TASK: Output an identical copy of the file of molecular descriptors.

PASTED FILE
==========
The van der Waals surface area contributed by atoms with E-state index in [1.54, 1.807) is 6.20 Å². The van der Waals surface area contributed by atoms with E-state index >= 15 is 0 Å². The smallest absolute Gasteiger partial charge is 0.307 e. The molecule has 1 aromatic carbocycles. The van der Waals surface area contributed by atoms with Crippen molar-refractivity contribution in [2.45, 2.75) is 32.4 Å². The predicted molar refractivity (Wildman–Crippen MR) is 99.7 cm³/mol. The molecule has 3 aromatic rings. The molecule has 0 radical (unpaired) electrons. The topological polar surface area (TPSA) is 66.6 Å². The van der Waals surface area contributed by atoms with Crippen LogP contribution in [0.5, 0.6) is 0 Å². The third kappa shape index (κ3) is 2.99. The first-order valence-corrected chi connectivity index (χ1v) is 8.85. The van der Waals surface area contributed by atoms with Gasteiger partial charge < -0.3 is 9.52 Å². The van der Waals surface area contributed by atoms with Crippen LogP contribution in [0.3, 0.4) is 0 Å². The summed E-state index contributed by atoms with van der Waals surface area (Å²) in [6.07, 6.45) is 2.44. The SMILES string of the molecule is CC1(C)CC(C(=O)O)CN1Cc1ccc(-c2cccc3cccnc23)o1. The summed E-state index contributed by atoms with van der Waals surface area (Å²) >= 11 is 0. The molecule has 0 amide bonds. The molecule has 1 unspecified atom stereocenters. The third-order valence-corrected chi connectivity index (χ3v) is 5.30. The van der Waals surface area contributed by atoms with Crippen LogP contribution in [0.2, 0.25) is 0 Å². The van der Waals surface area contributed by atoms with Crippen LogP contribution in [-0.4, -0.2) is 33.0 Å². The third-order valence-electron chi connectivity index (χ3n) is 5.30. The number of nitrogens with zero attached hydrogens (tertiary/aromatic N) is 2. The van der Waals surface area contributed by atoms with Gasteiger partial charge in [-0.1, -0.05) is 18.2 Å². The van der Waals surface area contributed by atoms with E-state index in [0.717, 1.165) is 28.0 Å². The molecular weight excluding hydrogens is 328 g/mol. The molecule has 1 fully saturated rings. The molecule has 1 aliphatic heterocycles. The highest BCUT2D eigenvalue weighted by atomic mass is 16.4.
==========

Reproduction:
The van der Waals surface area contributed by atoms with E-state index in [1.54, 1.807) is 6.20 Å². The van der Waals surface area contributed by atoms with E-state index >= 15 is 0 Å². The smallest absolute Gasteiger partial charge is 0.307 e. The molecule has 1 aromatic carbocycles. The van der Waals surface area contributed by atoms with Crippen molar-refractivity contribution in [2.45, 2.75) is 32.4 Å². The predicted molar refractivity (Wildman–Crippen MR) is 99.7 cm³/mol. The molecule has 3 aromatic rings. The molecule has 0 radical (unpaired) electrons. The topological polar surface area (TPSA) is 66.6 Å². The van der Waals surface area contributed by atoms with Crippen LogP contribution in [0.5, 0.6) is 0 Å². The third kappa shape index (κ3) is 2.99. The first-order valence-corrected chi connectivity index (χ1v) is 8.85. The van der Waals surface area contributed by atoms with Gasteiger partial charge < -0.3 is 9.52 Å². The van der Waals surface area contributed by atoms with Crippen LogP contribution in [0.3, 0.4) is 0 Å². The summed E-state index contributed by atoms with van der Waals surface area (Å²) in [6.07, 6.45) is 2.44. The SMILES string of the molecule is CC1(C)CC(C(=O)O)CN1Cc1ccc(-c2cccc3cccnc23)o1. The summed E-state index contributed by atoms with van der Waals surface area (Å²) >= 11 is 0. The molecule has 0 amide bonds. The molecule has 1 unspecified atom stereocenters. The third-order valence-corrected chi connectivity index (χ3v) is 5.30. The van der Waals surface area contributed by atoms with Crippen LogP contribution in [0.2, 0.25) is 0 Å². The van der Waals surface area contributed by atoms with Crippen LogP contribution in [-0.4, -0.2) is 33.0 Å². The third-order valence-electron chi connectivity index (χ3n) is 5.30. The number of nitrogens with zero attached hydrogens (tertiary/aromatic N) is 2. The van der Waals surface area contributed by atoms with Gasteiger partial charge in [-0.1, -0.05) is 18.2 Å². The van der Waals surface area contributed by atoms with E-state index in [0.717, 1.165) is 28.0 Å². The molecular weight excluding hydrogens is 328 g/mol. The molecule has 1 fully saturated rings. The molecule has 1 aliphatic heterocycles. The highest BCUT2D eigenvalue weighted by atomic mass is 16.4.